- Accused Spyware Purveyor Ordered By Judge To Pay $4 Million
- June 2, 2006
- Law Firm: Reed Smith LLP - Pittsburgh Office
Once named one of the world’s leading spammers, Sanford Wallace has now been ordered by a federal judge to pay $4,089,500 for allegedly downloading spyware onto consumers’ computers.
The Federal Trade Commission sued Wallace and his company, Smartbot.Net, alleging they exploited a security vulnerability in Microsoft’s Internet Explorer’s Web browser to download spyware programs onto consumers’ computers without their knowledge or consent.
The spyware allegedly caused CD-ROM trays to open and issued messages that stated: “FINAL WARNING!!....If your cd-rom drive’s open…You DESPERATELY NEED to rid your system of spyware pop-ups IMMEDIATELY! Spyware programmers can control your computer hardware if you fail to protect your computer right at this moment! Download Spy Wiper Now!”
The defendants sold Spy Wiper and Spy Deleter, the FTC alleged.
In addition to the default judgment obtained against them, Wallace and his company are barred from downloading spyware or any other software onto consumers’ computers without their consent; from redirecting consumers’ computers to sites or servers other than those consumers have selected to visit; and from other practices.
In a related action, Optin Trade and Jared Lansky have been fined $227,000 and barred from the same practices. Lansky was an ad broker who disseminated ads containing Wallace’s spyware products, the FTC alleged.
In the mid- to late-’90s, Wallace was infamous for another Internet ill—spam. At his peak, he and his company, Cyber Promotions, were accused of being responsible for as much as one-third of all spam on the Internet, according to media reports. He reportedly renounced spam in 1998.
The FTC continues to bring actions against accused spyware purveyors. The agency recently obtained a preliminary injunction against Odysseus Marketing and its principal, Walter Rines.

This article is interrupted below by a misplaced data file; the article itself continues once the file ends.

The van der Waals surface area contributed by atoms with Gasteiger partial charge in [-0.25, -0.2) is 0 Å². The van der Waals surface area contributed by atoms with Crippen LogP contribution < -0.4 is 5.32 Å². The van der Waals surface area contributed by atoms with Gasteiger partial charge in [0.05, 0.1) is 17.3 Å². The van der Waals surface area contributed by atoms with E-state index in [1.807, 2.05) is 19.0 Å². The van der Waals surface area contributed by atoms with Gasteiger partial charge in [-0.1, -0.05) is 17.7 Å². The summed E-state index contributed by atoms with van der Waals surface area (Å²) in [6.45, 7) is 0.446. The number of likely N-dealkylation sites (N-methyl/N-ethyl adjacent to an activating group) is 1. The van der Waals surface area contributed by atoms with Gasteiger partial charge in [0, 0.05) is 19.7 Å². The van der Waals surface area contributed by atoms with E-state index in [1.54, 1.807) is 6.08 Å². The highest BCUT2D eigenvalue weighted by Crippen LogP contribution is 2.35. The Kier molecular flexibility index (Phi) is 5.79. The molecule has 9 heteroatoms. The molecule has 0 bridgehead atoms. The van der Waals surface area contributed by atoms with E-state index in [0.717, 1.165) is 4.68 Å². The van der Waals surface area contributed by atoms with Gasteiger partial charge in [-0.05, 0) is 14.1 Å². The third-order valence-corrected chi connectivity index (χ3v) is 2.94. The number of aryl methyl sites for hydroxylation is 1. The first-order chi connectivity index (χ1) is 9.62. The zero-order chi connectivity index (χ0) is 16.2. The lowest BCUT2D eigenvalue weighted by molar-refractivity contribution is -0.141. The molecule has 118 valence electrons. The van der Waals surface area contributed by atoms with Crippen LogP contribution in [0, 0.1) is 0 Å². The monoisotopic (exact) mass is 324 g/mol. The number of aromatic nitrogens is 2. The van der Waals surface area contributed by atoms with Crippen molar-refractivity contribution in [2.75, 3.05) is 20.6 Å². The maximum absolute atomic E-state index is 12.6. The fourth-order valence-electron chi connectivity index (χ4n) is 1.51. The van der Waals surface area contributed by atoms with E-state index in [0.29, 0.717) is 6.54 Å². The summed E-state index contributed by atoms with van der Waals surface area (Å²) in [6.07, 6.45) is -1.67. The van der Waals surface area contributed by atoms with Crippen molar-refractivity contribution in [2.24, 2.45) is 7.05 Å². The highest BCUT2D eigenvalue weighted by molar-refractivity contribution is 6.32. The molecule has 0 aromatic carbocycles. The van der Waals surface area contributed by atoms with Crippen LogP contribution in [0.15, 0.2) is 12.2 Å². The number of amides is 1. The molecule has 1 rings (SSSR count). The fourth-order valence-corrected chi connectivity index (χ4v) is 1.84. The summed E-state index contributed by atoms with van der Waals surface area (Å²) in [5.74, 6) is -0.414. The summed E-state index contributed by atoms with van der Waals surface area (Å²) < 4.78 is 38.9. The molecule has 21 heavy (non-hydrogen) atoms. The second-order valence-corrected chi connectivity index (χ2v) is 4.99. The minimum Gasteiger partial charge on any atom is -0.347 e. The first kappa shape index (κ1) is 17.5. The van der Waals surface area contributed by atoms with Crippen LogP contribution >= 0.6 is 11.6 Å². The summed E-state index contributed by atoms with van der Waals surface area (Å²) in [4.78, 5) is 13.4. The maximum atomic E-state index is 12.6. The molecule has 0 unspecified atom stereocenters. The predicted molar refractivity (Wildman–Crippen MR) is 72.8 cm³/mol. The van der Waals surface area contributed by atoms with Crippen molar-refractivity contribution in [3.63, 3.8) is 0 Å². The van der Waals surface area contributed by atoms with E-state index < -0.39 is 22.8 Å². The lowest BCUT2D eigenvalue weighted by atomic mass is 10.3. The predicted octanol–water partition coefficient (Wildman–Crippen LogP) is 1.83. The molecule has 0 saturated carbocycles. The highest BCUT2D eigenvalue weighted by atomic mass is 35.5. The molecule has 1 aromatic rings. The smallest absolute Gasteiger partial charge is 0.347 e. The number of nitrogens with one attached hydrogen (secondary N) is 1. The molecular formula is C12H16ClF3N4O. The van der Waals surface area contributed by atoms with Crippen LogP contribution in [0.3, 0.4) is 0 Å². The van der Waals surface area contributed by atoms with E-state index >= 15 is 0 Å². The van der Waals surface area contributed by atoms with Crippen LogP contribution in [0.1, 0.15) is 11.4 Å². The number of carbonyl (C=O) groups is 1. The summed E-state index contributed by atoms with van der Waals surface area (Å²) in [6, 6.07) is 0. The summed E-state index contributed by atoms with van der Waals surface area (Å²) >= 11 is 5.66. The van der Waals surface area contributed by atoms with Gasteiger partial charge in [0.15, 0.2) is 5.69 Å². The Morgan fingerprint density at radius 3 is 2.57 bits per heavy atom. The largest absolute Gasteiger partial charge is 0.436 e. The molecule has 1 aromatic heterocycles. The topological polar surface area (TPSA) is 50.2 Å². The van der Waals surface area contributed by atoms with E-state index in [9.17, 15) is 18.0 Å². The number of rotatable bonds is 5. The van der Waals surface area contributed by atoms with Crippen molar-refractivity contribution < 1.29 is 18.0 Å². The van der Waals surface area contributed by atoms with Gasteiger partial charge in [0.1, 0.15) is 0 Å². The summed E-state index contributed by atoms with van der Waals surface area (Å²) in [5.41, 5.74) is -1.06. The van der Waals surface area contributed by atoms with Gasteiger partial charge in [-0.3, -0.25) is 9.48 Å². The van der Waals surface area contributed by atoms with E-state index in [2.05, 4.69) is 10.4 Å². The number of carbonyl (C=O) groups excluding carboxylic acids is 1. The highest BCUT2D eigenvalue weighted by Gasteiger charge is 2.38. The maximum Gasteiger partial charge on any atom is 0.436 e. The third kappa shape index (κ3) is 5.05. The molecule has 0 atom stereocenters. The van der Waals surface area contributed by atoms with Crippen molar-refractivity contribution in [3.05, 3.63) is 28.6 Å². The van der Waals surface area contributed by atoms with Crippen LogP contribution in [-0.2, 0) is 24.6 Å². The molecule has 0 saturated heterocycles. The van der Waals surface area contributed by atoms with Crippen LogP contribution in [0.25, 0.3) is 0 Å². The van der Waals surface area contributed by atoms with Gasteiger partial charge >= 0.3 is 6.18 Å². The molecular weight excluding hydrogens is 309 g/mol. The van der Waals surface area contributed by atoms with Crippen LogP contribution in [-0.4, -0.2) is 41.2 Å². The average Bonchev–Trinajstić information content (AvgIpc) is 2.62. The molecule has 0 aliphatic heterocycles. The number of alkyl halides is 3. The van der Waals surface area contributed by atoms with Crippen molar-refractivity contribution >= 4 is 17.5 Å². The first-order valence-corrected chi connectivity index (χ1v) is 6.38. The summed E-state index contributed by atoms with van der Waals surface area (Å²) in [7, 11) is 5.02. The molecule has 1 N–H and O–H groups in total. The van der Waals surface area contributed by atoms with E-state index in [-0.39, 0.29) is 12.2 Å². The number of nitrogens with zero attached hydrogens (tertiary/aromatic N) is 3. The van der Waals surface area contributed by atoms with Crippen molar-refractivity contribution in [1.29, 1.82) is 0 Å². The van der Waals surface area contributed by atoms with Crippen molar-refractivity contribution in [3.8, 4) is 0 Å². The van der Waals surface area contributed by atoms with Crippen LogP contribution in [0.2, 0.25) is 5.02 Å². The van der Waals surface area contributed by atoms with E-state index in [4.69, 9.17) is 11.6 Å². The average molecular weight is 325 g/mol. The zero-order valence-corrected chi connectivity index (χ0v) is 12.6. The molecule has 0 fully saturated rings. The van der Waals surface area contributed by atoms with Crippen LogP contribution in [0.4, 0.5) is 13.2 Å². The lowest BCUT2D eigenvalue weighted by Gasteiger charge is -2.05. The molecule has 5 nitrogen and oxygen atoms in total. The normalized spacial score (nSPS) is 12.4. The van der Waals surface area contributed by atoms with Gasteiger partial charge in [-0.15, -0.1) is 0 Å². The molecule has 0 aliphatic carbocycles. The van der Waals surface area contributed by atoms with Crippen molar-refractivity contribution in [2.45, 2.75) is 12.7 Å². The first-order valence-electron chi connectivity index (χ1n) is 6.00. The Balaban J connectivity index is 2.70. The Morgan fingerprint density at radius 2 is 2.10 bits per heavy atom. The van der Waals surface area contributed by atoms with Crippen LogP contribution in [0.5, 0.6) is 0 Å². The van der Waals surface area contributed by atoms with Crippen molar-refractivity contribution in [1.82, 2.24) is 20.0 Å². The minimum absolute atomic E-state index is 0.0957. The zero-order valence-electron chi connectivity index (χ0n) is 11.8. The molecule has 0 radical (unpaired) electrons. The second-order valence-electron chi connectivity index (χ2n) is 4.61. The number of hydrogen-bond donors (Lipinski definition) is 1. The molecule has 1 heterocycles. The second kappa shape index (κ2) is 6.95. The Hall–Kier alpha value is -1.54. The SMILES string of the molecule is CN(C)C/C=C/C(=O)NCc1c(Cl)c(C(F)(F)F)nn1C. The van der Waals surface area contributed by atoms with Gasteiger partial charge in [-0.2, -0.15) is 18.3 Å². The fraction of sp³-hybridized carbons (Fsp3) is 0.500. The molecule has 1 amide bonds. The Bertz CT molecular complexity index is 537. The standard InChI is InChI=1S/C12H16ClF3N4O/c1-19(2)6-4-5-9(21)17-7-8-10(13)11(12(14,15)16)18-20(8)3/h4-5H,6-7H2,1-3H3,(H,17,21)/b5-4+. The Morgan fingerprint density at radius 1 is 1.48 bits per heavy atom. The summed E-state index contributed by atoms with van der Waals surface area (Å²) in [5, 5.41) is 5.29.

The agency has charged the defendants with luring consumers to their Web site by advertising fake software they claimed would allow consumers to engage in anonymous peer-to-peer file sharing. Instead, spyware and other software bundled with it hijacked search engines and reformatted search engine results, placing Rines’ clients first, the FTC alleged.
The FTC also has alleged that Rines has used spyware to capture consumers’ personal information, including names, addresses, e-mail addresses, telephone numbers, Internet browsing, and shopping histories and information concerning online transactions. Rines collected the information with the intent to sell access to the data, the FTC claims.
The agency is seeking to permanently bar Rines from his alleged illegal activities and is asking for monetary sanctions.
Why This Matters: While Congress considers legislation to address spyware, the FTC has long maintained that it already is illegal, under the FTC Act, to download software without consumers’ knowledge and consent. The agency is taking action against some of the perceived worst examples to send the message that it won’t tolerate this practice. It is important to note that the FTC also pursued the ad broker who disseminated the ads, imposing liability not simply on the prime culprit, but also on a party which aided the improper acts.